Ahead of inferential statistics, the characteristics of the samples were briefly described, followed by a one-way ANOVA comparing the group means of health outcome and health care expenditures between insurance schemes for the year of 2006 and 2010. After that, a Multiple Linear Regression was applied as well to identify the effects of different types of health insurance on health outcomes after the new round of health care reforms initiated in 2009, if we controlled for above measured confounding variables. We looked at the distribution of dependent variables of health outcome, which is the basic principle of using linear regression. After checking the distribution of health outcomes, self-reported health status (skewness = −.097; kurtosis = .282) and psychological well-being (skewness = −.077; kurtosis = .282) obey the rule of normal distribution well. After deleting the outliers, the value of skewness for physical functions is around −1, which is acceptable. Only the data collected in 2010 was used in the models as it was not a longitudinal survey testing the characteristics of the same person in both rounds.

Results

Sample characteristics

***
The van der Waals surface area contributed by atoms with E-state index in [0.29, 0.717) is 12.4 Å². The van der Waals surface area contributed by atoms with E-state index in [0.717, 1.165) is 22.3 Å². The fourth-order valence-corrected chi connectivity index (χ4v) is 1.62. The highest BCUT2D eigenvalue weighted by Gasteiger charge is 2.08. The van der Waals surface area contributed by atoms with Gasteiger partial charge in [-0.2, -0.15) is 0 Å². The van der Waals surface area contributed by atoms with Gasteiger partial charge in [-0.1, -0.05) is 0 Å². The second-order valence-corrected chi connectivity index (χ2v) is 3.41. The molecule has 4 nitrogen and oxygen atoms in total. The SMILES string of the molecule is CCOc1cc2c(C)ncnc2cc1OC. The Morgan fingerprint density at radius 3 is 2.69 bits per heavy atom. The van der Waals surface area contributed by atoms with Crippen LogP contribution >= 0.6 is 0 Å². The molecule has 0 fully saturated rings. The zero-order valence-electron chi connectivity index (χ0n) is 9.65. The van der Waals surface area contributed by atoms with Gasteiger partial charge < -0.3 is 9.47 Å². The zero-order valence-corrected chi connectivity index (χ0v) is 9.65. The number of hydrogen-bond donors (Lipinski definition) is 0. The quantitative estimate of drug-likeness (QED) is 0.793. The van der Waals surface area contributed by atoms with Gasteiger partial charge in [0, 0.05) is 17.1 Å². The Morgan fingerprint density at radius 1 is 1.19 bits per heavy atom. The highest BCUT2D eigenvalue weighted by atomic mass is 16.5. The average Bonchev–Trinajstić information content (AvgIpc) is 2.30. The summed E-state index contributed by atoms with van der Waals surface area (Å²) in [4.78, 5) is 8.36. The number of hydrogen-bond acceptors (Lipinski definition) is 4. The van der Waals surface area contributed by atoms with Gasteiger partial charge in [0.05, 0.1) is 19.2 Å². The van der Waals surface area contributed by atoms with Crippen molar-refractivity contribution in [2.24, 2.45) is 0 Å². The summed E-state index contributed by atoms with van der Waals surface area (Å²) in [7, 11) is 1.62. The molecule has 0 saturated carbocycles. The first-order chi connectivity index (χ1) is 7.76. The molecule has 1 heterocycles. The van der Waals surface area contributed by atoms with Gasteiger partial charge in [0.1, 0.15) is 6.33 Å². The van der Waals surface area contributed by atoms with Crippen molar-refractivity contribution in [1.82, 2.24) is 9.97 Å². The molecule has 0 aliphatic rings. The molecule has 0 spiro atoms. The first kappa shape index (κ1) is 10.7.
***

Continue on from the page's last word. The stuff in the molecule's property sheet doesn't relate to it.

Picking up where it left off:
According to Table 1 giving some socio-demographic variables, the average age of the persons sampled increased from 71.18 in 2006 to 72.25 in 2010, owing to the trend of population ageing. In general, the education level had improved as the illiteracy rate decreased by 19.13 % while the number of elders with diplomas from middle school and above rose quickly. Furthermore, individual income nearly doubled due to a dramatic increase in social security income from 2006 to 2010. Specifically, as a nationwide New Rural Social Pension Policy was initiated in 2009, the proportion of rural samples not having any income decreased from 81.78 to 46.45 % during 2006 to 2010, whose means of individual income raised from CNY 26.82 to CNY152.40, totally increased 4.68 times for rural old residents. In the urban areas, the rapid growth of pension benefits was another contribution to the obviously increased individual income for the elderly, the means of which for urban samples increased from CNY 1078.72 to 1612.15, totally 49.45 % from 2006 to 2010. Furthermore, as the process of urbanization accelerated, the proportion of urban samples increased to 50.3 % in 2010, whereas the percentage had only been 49.8 % for the samples taken in 2006. Moreover, the average number of family members, relatives and friends who provide social supports separately increased 12.05 for 2006 and 19.80 for 2010.